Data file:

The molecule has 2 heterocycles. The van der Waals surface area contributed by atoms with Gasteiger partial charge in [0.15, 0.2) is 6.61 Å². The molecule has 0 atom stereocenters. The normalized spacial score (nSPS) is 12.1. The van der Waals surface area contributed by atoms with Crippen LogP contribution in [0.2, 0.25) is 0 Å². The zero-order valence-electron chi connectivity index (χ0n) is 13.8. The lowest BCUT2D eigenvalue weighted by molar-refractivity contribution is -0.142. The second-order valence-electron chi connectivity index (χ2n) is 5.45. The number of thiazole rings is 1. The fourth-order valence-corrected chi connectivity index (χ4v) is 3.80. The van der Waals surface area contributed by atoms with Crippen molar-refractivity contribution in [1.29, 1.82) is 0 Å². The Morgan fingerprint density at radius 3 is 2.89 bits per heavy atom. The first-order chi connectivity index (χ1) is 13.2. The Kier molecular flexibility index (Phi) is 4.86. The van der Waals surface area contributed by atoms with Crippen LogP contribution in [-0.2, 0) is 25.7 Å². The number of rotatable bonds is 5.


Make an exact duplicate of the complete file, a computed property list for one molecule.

The molecule has 2 heterocycles. The van der Waals surface area contributed by atoms with Gasteiger partial charge in [0.15, 0.2) is 6.61 Å². The molecule has 0 atom stereocenters. The normalized spacial score (nSPS) is 12.1. The van der Waals surface area contributed by atoms with Crippen LogP contribution in [0.2, 0.25) is 0 Å². The zero-order valence-electron chi connectivity index (χ0n) is 13.8. The lowest BCUT2D eigenvalue weighted by molar-refractivity contribution is -0.142. The second-order valence-electron chi connectivity index (χ2n) is 5.45. The number of thiazole rings is 1. The fourth-order valence-corrected chi connectivity index (χ4v) is 3.80. The van der Waals surface area contributed by atoms with Crippen molar-refractivity contribution in [1.29, 1.82) is 0 Å². The Morgan fingerprint density at radius 3 is 2.89 bits per heavy atom. The first-order chi connectivity index (χ1) is 13.2. The Kier molecular flexibility index (Phi) is 4.86. The van der Waals surface area contributed by atoms with Crippen LogP contribution in [-0.2, 0) is 25.7 Å². The number of rotatable bonds is 5.